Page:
- I would think the logistics involved-- I think about even rooftops as an example, like being allowed on the regulatory side, municipal permissions, just everything. It's got to be a complexity in doing a lot of this right now. So what are the challenges that you look out for when you're doing this type of work?
- Absolutely. We talked about the turbines producing 10 times the power that they used to. This is huge technological advancement. So we spend a lot of time working with engineers to understand the technology.
And on that front, we look at where the turbines operate, all of the solar farms operate. So this would be different climates. So you can have icing on blades. You can have snow coverage on panels. All these things can stop the technology from working, which means the power is not produced, which means there's financial risk to the debt repayments. So we have to work with engineers. And we work on financial structuring and technological mitigations to get around some of these challenges.
Also global supply chain issues we've seen a lot about in other industries. And this is not immune to that. Working with developers with a big pipeline of projects is one way to mitigate that risk.
- Craig, can we talk a little bit about from an investor perspective what people can expect?
- Yes. I think you can expect bigger yields than the equivalent public fixed income. But I say that also in the context of these being long, strong, stable investments. So we typically deal with government counterparties, with strong utilities, with large corporates, so very stable, long-term investments over the long term in what is a very, very volatile environment, particularly recently. So I think we pride ourselves on the stability of our returns.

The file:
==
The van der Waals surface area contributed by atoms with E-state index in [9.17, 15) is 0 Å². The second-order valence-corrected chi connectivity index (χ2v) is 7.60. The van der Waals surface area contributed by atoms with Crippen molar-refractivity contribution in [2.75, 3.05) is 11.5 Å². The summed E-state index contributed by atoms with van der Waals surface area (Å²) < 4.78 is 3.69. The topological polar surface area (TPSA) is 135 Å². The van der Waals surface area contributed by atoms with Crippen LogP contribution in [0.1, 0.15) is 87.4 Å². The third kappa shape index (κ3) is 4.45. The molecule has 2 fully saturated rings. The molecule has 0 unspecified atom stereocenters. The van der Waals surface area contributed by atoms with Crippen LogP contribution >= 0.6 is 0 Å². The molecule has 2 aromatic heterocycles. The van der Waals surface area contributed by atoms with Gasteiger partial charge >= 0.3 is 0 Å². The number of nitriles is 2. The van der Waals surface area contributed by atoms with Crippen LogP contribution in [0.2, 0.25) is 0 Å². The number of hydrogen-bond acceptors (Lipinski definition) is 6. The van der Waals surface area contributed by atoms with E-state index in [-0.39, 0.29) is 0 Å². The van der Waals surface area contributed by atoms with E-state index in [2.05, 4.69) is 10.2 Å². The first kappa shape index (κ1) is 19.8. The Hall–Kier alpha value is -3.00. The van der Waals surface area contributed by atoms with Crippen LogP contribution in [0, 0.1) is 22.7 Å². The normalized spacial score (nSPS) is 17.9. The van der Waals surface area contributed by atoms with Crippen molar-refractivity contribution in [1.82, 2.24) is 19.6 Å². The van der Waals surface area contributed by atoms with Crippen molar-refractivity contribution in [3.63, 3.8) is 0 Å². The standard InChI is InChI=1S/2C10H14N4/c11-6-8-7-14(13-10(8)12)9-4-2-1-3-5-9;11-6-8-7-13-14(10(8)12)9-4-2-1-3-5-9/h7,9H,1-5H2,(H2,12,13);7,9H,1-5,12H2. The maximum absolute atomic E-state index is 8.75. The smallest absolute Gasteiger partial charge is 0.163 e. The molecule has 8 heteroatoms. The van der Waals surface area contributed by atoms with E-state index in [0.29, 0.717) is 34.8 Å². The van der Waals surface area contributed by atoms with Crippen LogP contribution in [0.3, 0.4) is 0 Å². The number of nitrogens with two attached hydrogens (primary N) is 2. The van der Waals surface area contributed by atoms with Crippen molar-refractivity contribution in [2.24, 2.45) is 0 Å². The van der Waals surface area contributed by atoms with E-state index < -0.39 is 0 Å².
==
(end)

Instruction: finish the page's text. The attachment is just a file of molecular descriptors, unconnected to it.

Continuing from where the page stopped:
In the ESG front, I think I'd just like to mention that. We do do ESG analysis on all of our investments. And that's an important piece of our analysis. Our outcomes look pretty good, I would say.
So we do invest in social infrastructure. We invest in energy-efficient buildings, in vehicle displacement projects. But renewable energy, which is a big part of our book and what we're talking about here, doesn't get a lot greener than that. And I think this is absolutely essential, the investment here on the goal to net zero.
- One of the things I think is really interesting for people right now is, just given everything that's going on in the world, the outlook for renewables and the fundamental structural change that's going on is really compelling. Tell us what you see in terms of outlook.
- Yes. So in the short term, I see bigger and better. We talked about those bigger turbines. I think the existing technologies work. And there needs to be significant investments for solar and wind in the short term.
If you'll indulge me for a minute, I'll talk about a few new technologies we're keeping our eye on, firstly hydrogen. So hydrogen-- burn that, if you remember from your chemistry classes, you get water as the output. That's pretty good from an environmental perspective.
Secondly, battery-- so we're not talking about Elon Musk's car batteries here. We're talking about big, utility-scale batteries that would sit next to a wind farm. And when the wind's blowing during the night, it's not needed, can be stored and used the next day. So that's a really powerful tool in terms of the goal to net zero to improve that efficiency.
Nuclear is an interesting one, quite divisive. But I'd see this as smaller, more modular nuclear. And as long as that can be developed safely-- and it's under development significantly at the moment-- I would see that as a really important part of the puzzle here.
- Great conversation, Craig. Thanks so much for joining us.
- Thanks, Kim.